DOD to take bids on Iraq telecom

Coalition Provisional Authority Web site

The Defense Department will soon solicit proposals for a two-year effort to build and manage Iraq's telecommunications infrastructure.

Several companies have already provided "regional connectivity" services to the region, said Linton Lewis II, DOD's principal deputy for the Defense chief information officer. In addition, the Defense Information Services Agency is seeking $50 million in direct support of the Coalition Provisional Authority (CPA), which is overseeing reconstruction of the country.

"The internal communications of CPA are insufficient, but improving," Lewis said. "There is some regional connectivity." Raytheon Co. and Northrop Grumman Corp., among others, are already playing a small role in restoring communications, he said.

He said three regional network contracts will be awarded to ensure the entire country gets coverage. One contract, he said, could lead to companies providing coverage only to Baghdad and other large cities. By breaking it into three regional contracts, he said he hopes smaller cities and towns will get communications.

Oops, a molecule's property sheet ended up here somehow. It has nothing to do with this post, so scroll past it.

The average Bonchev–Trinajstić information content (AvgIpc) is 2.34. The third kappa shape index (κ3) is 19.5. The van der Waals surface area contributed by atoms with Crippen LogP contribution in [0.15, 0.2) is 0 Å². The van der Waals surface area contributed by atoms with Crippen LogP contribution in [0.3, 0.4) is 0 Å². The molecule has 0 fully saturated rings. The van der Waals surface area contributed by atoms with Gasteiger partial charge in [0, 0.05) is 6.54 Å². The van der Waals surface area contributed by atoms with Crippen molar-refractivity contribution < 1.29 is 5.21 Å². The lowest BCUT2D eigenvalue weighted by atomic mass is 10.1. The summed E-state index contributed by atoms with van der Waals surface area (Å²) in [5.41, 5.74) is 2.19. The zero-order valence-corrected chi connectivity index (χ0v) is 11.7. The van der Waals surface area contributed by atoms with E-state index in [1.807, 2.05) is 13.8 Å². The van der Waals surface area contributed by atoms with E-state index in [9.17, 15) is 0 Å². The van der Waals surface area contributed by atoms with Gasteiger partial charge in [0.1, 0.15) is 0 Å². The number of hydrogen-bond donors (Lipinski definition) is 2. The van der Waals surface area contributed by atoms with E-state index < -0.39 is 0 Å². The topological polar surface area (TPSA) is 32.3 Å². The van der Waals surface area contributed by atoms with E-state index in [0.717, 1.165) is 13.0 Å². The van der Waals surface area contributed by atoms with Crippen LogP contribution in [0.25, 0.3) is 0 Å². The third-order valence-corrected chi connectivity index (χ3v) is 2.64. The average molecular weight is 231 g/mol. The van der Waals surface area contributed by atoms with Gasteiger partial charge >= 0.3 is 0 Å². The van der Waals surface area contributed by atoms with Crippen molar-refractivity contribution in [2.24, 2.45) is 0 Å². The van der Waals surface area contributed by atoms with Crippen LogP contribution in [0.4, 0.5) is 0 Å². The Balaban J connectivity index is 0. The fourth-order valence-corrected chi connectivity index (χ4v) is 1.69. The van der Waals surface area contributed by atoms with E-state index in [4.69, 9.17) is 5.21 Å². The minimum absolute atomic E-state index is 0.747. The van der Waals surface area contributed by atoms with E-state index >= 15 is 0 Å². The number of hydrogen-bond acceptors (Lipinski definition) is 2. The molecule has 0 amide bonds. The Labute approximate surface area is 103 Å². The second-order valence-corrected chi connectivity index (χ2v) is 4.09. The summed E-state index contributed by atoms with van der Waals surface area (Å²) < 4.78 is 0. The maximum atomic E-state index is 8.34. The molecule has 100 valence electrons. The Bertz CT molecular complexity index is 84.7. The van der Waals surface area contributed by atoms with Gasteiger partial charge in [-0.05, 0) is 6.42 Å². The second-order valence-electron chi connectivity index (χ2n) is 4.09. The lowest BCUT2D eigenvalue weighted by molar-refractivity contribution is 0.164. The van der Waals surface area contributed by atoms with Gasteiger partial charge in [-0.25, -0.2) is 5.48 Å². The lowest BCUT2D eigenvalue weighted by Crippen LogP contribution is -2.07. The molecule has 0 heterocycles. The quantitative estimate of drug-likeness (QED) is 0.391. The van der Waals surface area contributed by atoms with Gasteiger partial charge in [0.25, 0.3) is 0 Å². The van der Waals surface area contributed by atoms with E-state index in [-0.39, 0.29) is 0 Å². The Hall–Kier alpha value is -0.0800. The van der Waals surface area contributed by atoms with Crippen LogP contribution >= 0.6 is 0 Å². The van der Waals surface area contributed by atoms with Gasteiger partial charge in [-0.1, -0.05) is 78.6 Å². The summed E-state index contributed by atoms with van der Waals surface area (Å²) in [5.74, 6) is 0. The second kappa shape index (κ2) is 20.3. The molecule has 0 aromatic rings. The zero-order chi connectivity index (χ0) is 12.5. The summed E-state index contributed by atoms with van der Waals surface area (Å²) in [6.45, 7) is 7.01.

The telecommunications contract will be awarded by the end of September. DOD officials said they could not yet estimate its value.

The company that wins the contract will determine what medium to use, whether fiber-optic cable, satellite or microwave. The contractor also must be sure the new system is compatible with the existing infrastructure in Iraq, as well as in neighboring countries.

Featured

  • Defense
    Ryan D. McCarthy being sworn in as Army Secretary Oct. 10, 2019. (Photo credit: Sgt. Dana Clarke/U.S. Army)

    Army wants to spend nearly $1B on cloud, data by 2025

    Army Secretary Ryan McCarthy said lack of funding or a potential delay in the JEDI cloud bid "strikes to the heart of our concern."

  • Congress
    Rep. Jim Langevin (D-R.I.) at the Hack the Capitol conference Sept. 20, 2018

    Jim Langevin's view from the Hill

    As chairman of of the Intelligence and Emerging Threats and Capabilities subcommittee of the House Armed Services Committe and a member of the House Homeland Security Committee, Rhode Island Democrat Jim Langevin is one of the most influential voices on cybersecurity in Congress.

Stay Connected

FCW INSIDER

Sign up for our newsletter.

I agree to this site's Privacy Policy.